The second formulation of articaine, 4% with 1:200,000 epinephrine, deserves special mention regarding the potential for toxicity considering that many product information leaflets describe this formulation as preferred for most routine procedures. Based on current FDA guidelines, in which an absolute maximum dose for articaine is no longer provided, a 1:200,000 epinephrine dilution would allow up to 22 cartridges per appointment in a healthy patient (based on its epinephrine content). While within accepted guidelines for healthy patients, when considering epinephrine dosing, this amounts to 1584 mg of articaine (22 x 72 mg/cartridge), an excessive dose with even greater concerns of CNS toxicity, CVS toxicity and methemoglobin levels. Dentists and dental hygienists who use the smallest amounts needed to provide profound local anesthesia avoid approaching such extreme doses.
In addition to insert updates for articaine, bupivacaine product information leaflets also establish no mg/lb maximum. The current recommendation for 0.5% bupivacaine, 1:200,000 epinephrine is an absolute maximum of 90 mg. While MRD per pound or kilogram information is no longer available in the U.S., the recommendations for bupivacaine are 0.9 mg/lb and 2.0 mg/kg in Canada.2
Although the FDA has provided MRD guidelines for local anesthetic drugs (Table 1), patient response to drug dosage is not always predictable. Two equal doses of the same anesthetic agent can produce markedly different responses, depending on the patient; for example, individuals who are less susceptible to an anesthetic may require higher-than-average doses in order to provide effective anesthesia. Consequently, the possibility of overdose is greater for these individuals. Others who do not fit easily into dose recommendations may experience effective anesthesia with less-than-typical doses. If typical doses are administered to these individuals, extensive and prolonged periods of anesthesia can result.
In addition to observing MRDs, the administration of local anesthetic drugs continues to be guided by several important factors, including the area to be anesthetized, vascularity of the tissues, technique and individual tolerances. Perhaps the most important advice to follow comes from a similarly worded statement that may be found in all local anesthetic product inserts: “The lowest dosage needed to provide effective anesthesia should be administered.”8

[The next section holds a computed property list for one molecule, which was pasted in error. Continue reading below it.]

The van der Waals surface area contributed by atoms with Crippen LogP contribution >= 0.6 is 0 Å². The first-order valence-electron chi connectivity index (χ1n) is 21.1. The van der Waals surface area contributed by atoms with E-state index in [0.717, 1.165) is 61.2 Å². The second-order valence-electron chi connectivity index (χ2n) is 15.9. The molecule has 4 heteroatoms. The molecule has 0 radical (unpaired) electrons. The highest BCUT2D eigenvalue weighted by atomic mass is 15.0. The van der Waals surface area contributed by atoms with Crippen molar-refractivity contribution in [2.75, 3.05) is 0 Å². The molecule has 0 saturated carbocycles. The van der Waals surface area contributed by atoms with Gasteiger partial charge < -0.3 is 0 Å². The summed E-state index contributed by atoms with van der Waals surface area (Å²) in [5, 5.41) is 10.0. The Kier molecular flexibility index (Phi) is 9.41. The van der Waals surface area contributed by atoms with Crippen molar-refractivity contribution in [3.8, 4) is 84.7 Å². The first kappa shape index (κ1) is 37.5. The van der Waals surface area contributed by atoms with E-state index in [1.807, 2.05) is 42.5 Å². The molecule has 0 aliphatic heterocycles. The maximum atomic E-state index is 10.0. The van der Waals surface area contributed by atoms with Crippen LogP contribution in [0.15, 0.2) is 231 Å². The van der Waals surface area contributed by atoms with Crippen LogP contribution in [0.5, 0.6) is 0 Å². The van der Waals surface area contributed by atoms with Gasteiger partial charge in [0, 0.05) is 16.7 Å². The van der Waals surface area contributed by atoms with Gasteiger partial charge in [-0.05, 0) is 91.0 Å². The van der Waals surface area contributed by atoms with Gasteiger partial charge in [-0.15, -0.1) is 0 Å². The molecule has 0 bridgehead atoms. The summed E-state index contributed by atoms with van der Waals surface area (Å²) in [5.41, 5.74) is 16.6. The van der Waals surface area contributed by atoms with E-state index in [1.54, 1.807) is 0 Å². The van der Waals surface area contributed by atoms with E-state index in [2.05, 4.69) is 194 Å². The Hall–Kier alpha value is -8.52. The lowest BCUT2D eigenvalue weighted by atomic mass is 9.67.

- The U.S. Food and Drug Administration (FDA) regularly updates maximum recommended dosages (MRDs) for local anesthetic drugs.
- Although the FDA has provided MRD guidelines, patient response to drug dosage is not always predictable.
- In some cases, oral health professionals are guided by lower MRD values than those approved by the FDA.2–4
- There are benefits to following lower MRDs — such as enhanced patient safety — and as long as administered doses remain within FDA recommendations, there is no breach of the guidelines.
- In addition to concerns over central nervous system and cardiovascular system toxicity with increasing doses, articaine, benzocaine, prilocaine, tetracaine and lidocaine have been identified as increasing the risk of methemoglobinemia.8,9
- In addition to observing MRDs, the administration of local anesthetics continues to be guided by several factors, including the area to be anesthetized, vascularity of the tissues, technique and individual tolerances.
- Restricting doses to those that provide adequate anesthesia for treatment is prudent; sound clinical
- U.S. National Library of Medicine. DailyMed. Available at: dailymed.nlm.nih.gov/dailymed/drugList.cfm?startsWith=All. Accessed October 28, 2017.
- Malamed SF. Handbook of Local Anesthesia. 6th ed. St. Louis, Mo: Elsevier Mosby; 2013.
- Malamed SF. Handbook of Local Anesthesia. 5th ed. St. Louis, Mo: Elsevier Mosby; 2004.
- Bassett K, DiMarco A, Naughton D. Local Anesthesia for Dental Professionals. Upper Saddle River, NJ: Pearson; 2009.
- Malamed SF. What’s new in local anesthesia. Dimensions of Dental Hygiene. 2013:11(7):21–22.
- American Academy of Pediatric Dentistry. Guideline on Use of Local Anesthesia for Pediatric Dental Patients 2015. Available at: aapd.org/media/policies_guidelines/g_localanesthesia.pdf. Accessed October 28, 2017.
- Drugs.com. Articaine and Epinephrine Injection. Available at: drugs.com/pro/articaine-and-epinephrine-injection.html. Accessed October 28, 2017.
- U.S. National Library of Medicine. DailyMed: 4% articaine, 1:100,000 epinephrine product insert. Available at: dailymed.nlm.nih.gov/dailymed/archives/fdaDrug Info.cfm?archiveid=28573. Accessed October 28, 2017.
- Durieux ME, Gin TG, Joanne MD. Methemoglobinemia related to local anesthetics: A summary of 242 episodes. Anesth Analg. 108;3:837–845.
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The authors have no commercial conflicts of interest to disclose.
From Decisions in Dentistry. December 2017;3(12):26—29.